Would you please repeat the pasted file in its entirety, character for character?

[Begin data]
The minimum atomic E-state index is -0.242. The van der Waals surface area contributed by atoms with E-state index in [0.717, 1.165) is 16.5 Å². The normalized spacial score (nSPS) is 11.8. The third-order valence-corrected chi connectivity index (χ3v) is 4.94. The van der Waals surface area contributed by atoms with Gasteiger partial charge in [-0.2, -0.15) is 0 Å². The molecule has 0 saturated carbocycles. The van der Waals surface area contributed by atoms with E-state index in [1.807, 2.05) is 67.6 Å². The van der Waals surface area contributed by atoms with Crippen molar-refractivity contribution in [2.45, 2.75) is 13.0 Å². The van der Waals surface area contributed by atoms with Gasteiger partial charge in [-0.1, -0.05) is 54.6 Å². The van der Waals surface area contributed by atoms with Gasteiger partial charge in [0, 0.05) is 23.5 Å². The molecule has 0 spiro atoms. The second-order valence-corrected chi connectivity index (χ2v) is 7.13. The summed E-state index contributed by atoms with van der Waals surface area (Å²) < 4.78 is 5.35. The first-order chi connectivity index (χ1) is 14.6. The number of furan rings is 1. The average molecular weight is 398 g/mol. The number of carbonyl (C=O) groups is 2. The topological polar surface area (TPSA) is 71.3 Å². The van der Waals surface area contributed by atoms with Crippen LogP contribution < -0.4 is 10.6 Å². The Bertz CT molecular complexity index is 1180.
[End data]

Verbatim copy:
The minimum atomic E-state index is -0.242. The van der Waals surface area contributed by atoms with E-state index in [0.717, 1.165) is 16.5 Å². The normalized spacial score (nSPS) is 11.8. The third-order valence-corrected chi connectivity index (χ3v) is 4.94. The van der Waals surface area contributed by atoms with Gasteiger partial charge in [-0.2, -0.15) is 0 Å². The molecule has 0 saturated carbocycles. The van der Waals surface area contributed by atoms with E-state index in [1.807, 2.05) is 67.6 Å². The van der Waals surface area contributed by atoms with Crippen molar-refractivity contribution in [2.45, 2.75) is 13.0 Å². The van der Waals surface area contributed by atoms with Gasteiger partial charge in [-0.1, -0.05) is 54.6 Å². The van der Waals surface area contributed by atoms with Gasteiger partial charge in [0, 0.05) is 23.5 Å². The molecule has 0 spiro atoms. The second-order valence-corrected chi connectivity index (χ2v) is 7.13. The summed E-state index contributed by atoms with van der Waals surface area (Å²) < 4.78 is 5.35. The first-order chi connectivity index (χ1) is 14.6. The number of furan rings is 1. The average molecular weight is 398 g/mol. The number of carbonyl (C=O) groups is 2. The topological polar surface area (TPSA) is 71.3 Å². The van der Waals surface area contributed by atoms with Crippen LogP contribution < -0.4 is 10.6 Å². The Bertz CT molecular complexity index is 1180.